Securing internet payments

Tuesday, 15 March 2011 00:02 -     - {{hitsCtrl.values.hits}}

By Viraj Mudalige

Over the past few decades internet commerce or e-commerce has recorded a significant growth as a convenient way of buying and selling goods and services over the internet.

Innovations in Information Communications Technology (ICT) and the advancement of the internet have changed business models and competitive landscapes of many industries across the globe.


Interestingly, the popularity of e-commerce is not restricted to the developed world. Statistics reveal sustained growth of e-commerce in emerging economies as well; for example, China recorded US$ 36.6 billion in internet commerce transactions in 2009.

Consumers engaged in e-commerce use their credit cards to make payments to e-commerce merchants, in order to purchase goods and services. This type of payment is known as ‘Card Not Present (CNP)’ transactions in the industry. Unfortunately CNP transactions have inherent security vulnerabilities due to the remote nature of the online transactions.

The main threat exists in the verification of the identity of the consumer as the legitimate and authorised cardholder. In Card Present transactions, a physical credit card must be produced by the consumer to the retailer for payment. The merchant has the opportunity to inspect the physical card for security features and consumer must either provide signature on sales draft or enter PIN for identity verification.

However, in the case of CNP transactions, there is no mechanism to verify cardholder identity as the consumer is only required to input credit card details to make a payment.

The exponential growth in the e-commerce industry makes it mandatory to address the threats and vulnerabilities. At present 70 per cent of all fraudulent credit card transactions originate from CNP transactions, incurring substantial costs to the industry and threatening the public confidence in using their credit card for online transactions.

This article focuses on how consumers and merchants can harness the opportunities offered by e-commerce industry and how the local banks and financial institutions should facilitate secure internet commerce transactions to ensure profitability and growth of the industry.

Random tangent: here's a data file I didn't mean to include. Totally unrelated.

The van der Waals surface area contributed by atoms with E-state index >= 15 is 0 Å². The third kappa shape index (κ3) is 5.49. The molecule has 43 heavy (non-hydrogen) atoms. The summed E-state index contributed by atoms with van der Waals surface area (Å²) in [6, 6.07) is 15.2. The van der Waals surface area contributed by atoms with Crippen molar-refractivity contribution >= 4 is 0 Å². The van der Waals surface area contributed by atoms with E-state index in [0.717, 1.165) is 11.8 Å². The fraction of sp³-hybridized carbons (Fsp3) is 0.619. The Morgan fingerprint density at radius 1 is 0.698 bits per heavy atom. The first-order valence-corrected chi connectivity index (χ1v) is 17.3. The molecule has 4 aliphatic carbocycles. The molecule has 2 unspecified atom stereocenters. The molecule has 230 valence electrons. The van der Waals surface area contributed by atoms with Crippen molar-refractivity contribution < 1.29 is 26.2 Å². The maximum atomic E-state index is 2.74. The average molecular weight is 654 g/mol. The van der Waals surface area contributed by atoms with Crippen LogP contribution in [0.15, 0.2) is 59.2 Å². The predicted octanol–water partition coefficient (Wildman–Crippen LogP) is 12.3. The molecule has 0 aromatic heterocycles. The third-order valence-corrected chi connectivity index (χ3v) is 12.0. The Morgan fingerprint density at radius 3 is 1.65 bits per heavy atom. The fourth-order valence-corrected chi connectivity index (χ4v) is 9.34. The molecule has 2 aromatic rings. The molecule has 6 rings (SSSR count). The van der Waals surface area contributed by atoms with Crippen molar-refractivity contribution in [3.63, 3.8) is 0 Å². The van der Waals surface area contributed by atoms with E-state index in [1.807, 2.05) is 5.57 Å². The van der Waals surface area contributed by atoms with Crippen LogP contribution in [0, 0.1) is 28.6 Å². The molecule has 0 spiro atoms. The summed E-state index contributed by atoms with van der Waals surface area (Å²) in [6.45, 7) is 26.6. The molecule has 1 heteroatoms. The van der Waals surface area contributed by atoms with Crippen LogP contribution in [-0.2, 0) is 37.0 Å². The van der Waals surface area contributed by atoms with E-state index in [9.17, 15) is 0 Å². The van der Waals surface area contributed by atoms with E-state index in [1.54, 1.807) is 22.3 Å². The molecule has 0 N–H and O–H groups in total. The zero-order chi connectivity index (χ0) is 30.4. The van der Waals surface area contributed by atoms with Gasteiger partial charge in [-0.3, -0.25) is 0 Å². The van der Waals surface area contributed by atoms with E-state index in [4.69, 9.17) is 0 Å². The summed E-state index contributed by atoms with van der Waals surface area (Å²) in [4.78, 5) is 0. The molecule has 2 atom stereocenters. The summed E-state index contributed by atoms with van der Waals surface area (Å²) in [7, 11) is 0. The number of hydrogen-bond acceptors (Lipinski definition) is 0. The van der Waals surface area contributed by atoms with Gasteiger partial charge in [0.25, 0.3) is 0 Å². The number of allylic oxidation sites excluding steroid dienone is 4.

Opportunities for e-commerce in

Sri Lanka

Having ended 30 years of conflict, Sri Lanka is undoubtedly on a fast development trajectory with a booming economy. In this era where globalisation has become a central topic, e-commerce plays a vital role as markets and economies are getting more and more integrated. Therefore, Sri Lanka must exploit the vast potential of e-commerce to realise its economic growth.

Local entrepreneurs and merchants have the opportunity to attract new buyers and expand their reach across geographical boundaries via internet. Similarly, overseas consumers have the opportunity to purchase locally produced goods and services from local merchants.

The tourism industry shows enormous potential for growth and the key stakeholders are keen in expanding facilities and enhancing quality standards to ensure sustainability in terms of profits and growth.

This is an industry which can harness the benefits of internet and e-commerce to reach out the world to attract more and more tourists. Foreigners from different parts of the globe can make travel arrangements, reserve hotels and facilities where online payments using Credit Cards can facilitate everybody.

As the country is expecting a two-fold growth in the per capita income over the next couple of years, local consumers too would be benefitted from e-commerce where they can look for the best sources of supplies over the internet and make on-line payments to conclude transactions conveniently.

Connecting local exporters to global markets

In order to support the nation’s export oriented growth, small time manufacturers and exporters are also invited and encouraged to join the mainstream. A solid technological infrastructure is a pre-requisite for the new comers to become attractive exporters.

Local businesses entities must be provided with compatible technology platforms to engage in cross border transactions, where payment over the internet is the preferred means for the majority. Otherwise local exporters will look less attractive to overseas purchasers, who may choose alternatives with superior technological infrastructure.

Readers who examine the country’s business models would endorse the importance of facilitating this segment of exporters in diverse industry sectors where one to one type sales have more potential for a country like ours as mass supplies are dominated by China and India making competition an uphill battle for others.

Challenges facing local payment card industry

With the existing payment gateway infrastructure, local financial institutions and Banks are lacking the capability to prevent unauthorised transactions and associated frauds. They lack the fraud prevention mechanisms necessary to filter transactions and stop suspicious transactions.